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Prelude to a water and economic crisis?

By Cecilia Tortajada and Asit K. Biswas ( China Daily ) Updated: 2013-05-14 14:09:26

Prelude to a water and economic crisis?

Steady deterioration of water bodies is one of the most pressing problems facing the world today. In Asia, degradation of water quality and the problems it spawns are so extensive and serious that they are threatening to harm economic growth and affect the health and quality of life of billions of people.

China's high economic growth has had an adverse impact in terms of access, volume and quality of water as well as equity, management and investment requirements. While the magnitude of the water quality problem has steadily widened, planning, management and institutional capacities have not improved commensurately, and thus complicated matters further.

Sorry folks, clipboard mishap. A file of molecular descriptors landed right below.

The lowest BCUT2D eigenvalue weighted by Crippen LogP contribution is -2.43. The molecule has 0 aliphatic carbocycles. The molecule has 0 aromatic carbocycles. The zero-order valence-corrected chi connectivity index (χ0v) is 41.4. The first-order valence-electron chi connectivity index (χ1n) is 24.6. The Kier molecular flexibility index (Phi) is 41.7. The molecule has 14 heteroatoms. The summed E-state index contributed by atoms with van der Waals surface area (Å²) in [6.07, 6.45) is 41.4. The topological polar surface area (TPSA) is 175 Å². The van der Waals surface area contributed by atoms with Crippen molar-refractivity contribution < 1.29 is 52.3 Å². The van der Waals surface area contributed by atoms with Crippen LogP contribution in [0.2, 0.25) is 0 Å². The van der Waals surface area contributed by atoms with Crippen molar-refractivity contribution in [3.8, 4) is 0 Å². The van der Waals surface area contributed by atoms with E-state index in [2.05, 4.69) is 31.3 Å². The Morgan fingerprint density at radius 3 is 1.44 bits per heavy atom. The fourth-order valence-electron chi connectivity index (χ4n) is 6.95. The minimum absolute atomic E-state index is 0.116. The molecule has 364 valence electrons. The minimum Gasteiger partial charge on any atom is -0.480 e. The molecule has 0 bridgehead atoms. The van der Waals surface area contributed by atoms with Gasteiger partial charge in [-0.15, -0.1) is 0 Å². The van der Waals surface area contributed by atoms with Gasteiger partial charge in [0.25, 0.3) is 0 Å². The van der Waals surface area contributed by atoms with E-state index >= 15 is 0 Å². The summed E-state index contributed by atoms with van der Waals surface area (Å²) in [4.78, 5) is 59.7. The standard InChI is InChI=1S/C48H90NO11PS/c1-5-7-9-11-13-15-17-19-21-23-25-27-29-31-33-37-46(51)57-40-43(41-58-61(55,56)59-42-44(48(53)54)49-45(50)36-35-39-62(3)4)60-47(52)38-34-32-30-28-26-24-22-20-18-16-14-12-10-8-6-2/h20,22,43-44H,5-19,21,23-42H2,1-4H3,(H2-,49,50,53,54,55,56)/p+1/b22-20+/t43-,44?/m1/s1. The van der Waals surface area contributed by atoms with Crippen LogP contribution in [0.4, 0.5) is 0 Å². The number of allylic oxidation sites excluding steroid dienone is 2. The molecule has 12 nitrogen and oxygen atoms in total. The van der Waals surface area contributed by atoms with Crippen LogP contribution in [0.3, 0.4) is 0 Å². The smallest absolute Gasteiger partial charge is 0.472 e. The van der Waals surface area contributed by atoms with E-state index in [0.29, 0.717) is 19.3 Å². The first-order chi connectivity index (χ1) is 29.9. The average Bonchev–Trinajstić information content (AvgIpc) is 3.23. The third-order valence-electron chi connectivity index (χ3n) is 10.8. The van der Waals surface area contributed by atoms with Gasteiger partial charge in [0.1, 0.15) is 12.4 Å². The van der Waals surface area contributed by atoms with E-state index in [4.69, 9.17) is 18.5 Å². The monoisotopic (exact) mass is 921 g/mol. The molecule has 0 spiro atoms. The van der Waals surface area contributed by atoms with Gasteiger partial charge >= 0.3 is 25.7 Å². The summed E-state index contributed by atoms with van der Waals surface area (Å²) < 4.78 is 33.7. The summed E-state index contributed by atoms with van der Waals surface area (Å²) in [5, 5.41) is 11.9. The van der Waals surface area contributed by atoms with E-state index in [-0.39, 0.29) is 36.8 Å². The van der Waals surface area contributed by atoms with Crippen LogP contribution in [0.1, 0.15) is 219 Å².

Water scarcity and pollution of water sources are two of the most serious problems for China. Pollution has now spread from the coastal region to inland water bodies, affecting both surface water and groundwater. More than 53 billion tons of (untreated or inadequately treated) wastewater is discharged into China's water bodies every year. And as early as 2006, water in a stretch of more than 25,000 km of rivers failed to meet the quality standards for aquatic life and about 90 percent sections of rivers in and around urban areas were seriously polluted. The World Bank estimates that water scarcity and pollution are costing China about 2.3 percent of GDP - 1.3 percent due to water scarcity and the rest as a direct impact of water pollution.

Prelude to a water and economic crisis?

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